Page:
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Rodriguez v. Chelus, Herdzik, Speyer, & Monte, P.C.

United States District Court, W.D. New York

March 3, 2017

JENNIFER K. RODRIGUEZ, Plaintiff,
v.
CHELUS, HERDZIK, SPEYER, & MONTE, P.C., Defendant.

          DECISION AND ORDER

          JEREMIAH J. MCCARTHY United States Magistrate Judge.

         Before the court is defendant's motion to compel plaintiff to authorize the production of her medical and/or mental health records [56].[1" name="FN1" id= "FN1">1] For the following reasons, the motion is granted.

         ANALYSIS

         Plaintiff seeks actual and statutory damages for allegedly deceptive communications by defendant in violation of the Fair Debt Collection Practices Act (“FDCPA”, 15 U.S.C. §1692 et seq.) and state law. Corrected Second Amended Complaint [34]. She alleges that “[d]ue in part to the deceptive communications . . . [she] has suffered from marital problems, including fighting with her husband” (id., ¶67), that she “filed for a divorce against her husband” but has since reconciled with him (id., ¶68), and that she “has suffered from anxiety and panic attacks” (id., ¶69).

         In opposing defendant's motion, plaintiff argues that she seeks only “garden variety emotional distress damages”, and that “a party does not put his or her emotional condition in issue by merely seeking incidental, garden-variety, emotional distress damages, without more.” Plaintiff's Letter Brief [57');">57');">57');">57], pp. 4, 7 (quoting Ruhlmann v. Ulster County Department of Social Services, 194 F.R.D. 445');">194 F.R.D. 445, 450 (N.D.N.Y. 2000)). “Garden-variety emotional distress has been described . . . as ordinary or commonplace emotional distress, that which is simple or usual.” Id. at 7 (quoting Fitzgerald v. Cassil, 16 F.R.D. 632');">216 F.R.D. 632, 637 (N.D. Cal. 2003)).

         However, “panic attacks [and] anxiety . . . are not ‘garden-variety' emotional distress.” United States v. Barber, 2014 WL 2515171, *1 (W.D. Wash. 2014). As defendant points out, both conditions are specifically listed in the Diagnostic and Statistical Manual of Mental Disorders (Fourth Ed.). Defendant's Letter Brief [56], p. 3');">p. 3');">p. 3');">p. 3. Moreover, plaintiff's alleged marital difficulties exceed the scope of “garden variety” emotional distress. See Barnello v. Bayview Loan Servicing, LLC, 2015 WL 6165277, *2 (M.D. Fla. 2015) (“[p]laintiffs describe being embarrassed and their [sic] being a ‘terrible stain on their marriage and family life'. These claims are sufficient to put Plaintiffs['] mental condition in controversy”).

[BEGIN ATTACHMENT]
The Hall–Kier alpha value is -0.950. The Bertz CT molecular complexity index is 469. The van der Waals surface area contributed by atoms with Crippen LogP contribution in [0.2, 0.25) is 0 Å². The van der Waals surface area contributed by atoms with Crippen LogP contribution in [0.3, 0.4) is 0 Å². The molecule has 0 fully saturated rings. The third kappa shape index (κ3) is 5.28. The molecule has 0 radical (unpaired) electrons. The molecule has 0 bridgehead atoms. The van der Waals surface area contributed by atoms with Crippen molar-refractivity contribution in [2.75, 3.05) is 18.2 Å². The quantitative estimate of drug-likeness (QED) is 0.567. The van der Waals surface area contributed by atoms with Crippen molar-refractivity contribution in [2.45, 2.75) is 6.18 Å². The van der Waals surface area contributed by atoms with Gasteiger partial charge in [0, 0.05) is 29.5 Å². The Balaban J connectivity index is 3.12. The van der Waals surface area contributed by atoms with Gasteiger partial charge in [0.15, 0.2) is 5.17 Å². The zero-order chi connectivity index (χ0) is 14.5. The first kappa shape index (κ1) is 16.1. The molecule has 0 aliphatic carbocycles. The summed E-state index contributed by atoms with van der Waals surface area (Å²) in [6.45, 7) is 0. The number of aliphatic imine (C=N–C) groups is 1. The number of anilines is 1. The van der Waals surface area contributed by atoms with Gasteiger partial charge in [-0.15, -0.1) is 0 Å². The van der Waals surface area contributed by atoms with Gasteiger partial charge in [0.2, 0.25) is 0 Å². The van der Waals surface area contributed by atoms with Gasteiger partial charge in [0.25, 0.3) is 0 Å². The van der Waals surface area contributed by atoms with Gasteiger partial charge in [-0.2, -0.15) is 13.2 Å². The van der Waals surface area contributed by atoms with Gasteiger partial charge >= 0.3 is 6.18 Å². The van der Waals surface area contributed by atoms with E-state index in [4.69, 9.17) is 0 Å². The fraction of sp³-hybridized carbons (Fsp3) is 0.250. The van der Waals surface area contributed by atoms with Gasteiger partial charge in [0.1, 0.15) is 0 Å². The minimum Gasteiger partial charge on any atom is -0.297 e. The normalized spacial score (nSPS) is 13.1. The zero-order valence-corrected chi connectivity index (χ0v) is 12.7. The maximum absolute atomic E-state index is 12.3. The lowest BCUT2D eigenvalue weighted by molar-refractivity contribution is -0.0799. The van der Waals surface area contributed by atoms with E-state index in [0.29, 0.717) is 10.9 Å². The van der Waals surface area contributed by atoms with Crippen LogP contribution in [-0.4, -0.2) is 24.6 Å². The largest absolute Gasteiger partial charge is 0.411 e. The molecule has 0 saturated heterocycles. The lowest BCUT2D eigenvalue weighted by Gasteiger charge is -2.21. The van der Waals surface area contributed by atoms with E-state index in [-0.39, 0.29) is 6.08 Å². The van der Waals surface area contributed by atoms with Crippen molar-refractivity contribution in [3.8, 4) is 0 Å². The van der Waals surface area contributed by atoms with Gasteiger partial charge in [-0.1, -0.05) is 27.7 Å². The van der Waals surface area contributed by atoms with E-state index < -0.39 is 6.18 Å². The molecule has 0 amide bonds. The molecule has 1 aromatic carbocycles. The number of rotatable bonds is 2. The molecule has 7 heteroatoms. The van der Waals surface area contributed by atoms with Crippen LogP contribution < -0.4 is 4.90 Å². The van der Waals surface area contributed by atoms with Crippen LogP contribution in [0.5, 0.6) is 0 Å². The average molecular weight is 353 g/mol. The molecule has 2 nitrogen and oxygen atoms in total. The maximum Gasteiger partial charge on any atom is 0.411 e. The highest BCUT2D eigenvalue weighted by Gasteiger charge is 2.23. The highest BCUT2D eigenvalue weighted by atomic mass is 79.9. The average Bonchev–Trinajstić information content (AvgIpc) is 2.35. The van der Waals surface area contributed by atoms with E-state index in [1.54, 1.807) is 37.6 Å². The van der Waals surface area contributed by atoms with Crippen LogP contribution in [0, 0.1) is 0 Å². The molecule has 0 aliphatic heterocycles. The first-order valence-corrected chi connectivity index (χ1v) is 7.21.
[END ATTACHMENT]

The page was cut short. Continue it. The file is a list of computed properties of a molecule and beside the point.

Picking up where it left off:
Plaintiff argues that she “does not intend to offer medical evidence in support of her claims. As such, plaintiff has not put her medical and/or mental health history or status at issue in this case.” Plaintiff's Letter Brief [57');">57');">57');">57], p. 3');">p. 3');">p. 3');">p. 3. “The issue, however, is not how Plaintiff intends to prove her emotional distress damages, but, rather Defendants' right to defend themselves fully against Plaintiff's claims . . . . If a plaintiff seeks damages for alleged emotional or psychological injuries, the defendant's case ought not be limited by the plaintiff's decision not to introduce available medical or psychological testimony that bears directly on the truth of the claim.” McKinney v. Delaware County Memorial Hospital, 2009 WL 750181, *5 (E.D. Pa. 2009).

         Plaintiff also argues that since the parties' settlement positions are only $5, 000 apart, “there is not a significant amount in controversy in this case. It will cost the pro se defendant more money than is presently at issue between the parties' settlement positions to depose the plaintiff and her husband, and to engage in expert discovery should this Court grant its motion to compel the production of plaintiff's privileged medical information”. Plaintiff's Letter Brief [57');">57');">57');">57], p. 4. However, plaintiff has not agreed to limit her claim for actual damages if the case does not settle, [2] and the FDCPA itself does not limit the amount of actual damages that can be awarded. Therefore, defendant is entitled to obtain the information necessary to prepare itself for trial.

         Finally, plaintiff argues that “to compel [her] to disclose her confidential and privileged medical history would ensure that she would never seek to champion her own rights, nor the rights of others, no matter how egregious or unlawful the conduct was”. Plaintiff's Letter Brief [57');">57');">57');">57], p. 7. However, “plaintiff is considered the master of her complaint”. Vasura v. Acands, 84 F.Supp.2d 531, 535 (S.D.N.Y. 2000). Had she chosen to allege merely “garden variety” emotional distress claims, I might not require her to disclose her medical or mental health records. Having to elected to allege more serious claims, she cannot deprive defendant of the opportunity to explore the basis for those claims.

         CONCLUSION

         For these reasons, defendant's motion to compel [56] is granted.

         SO ORDERED.

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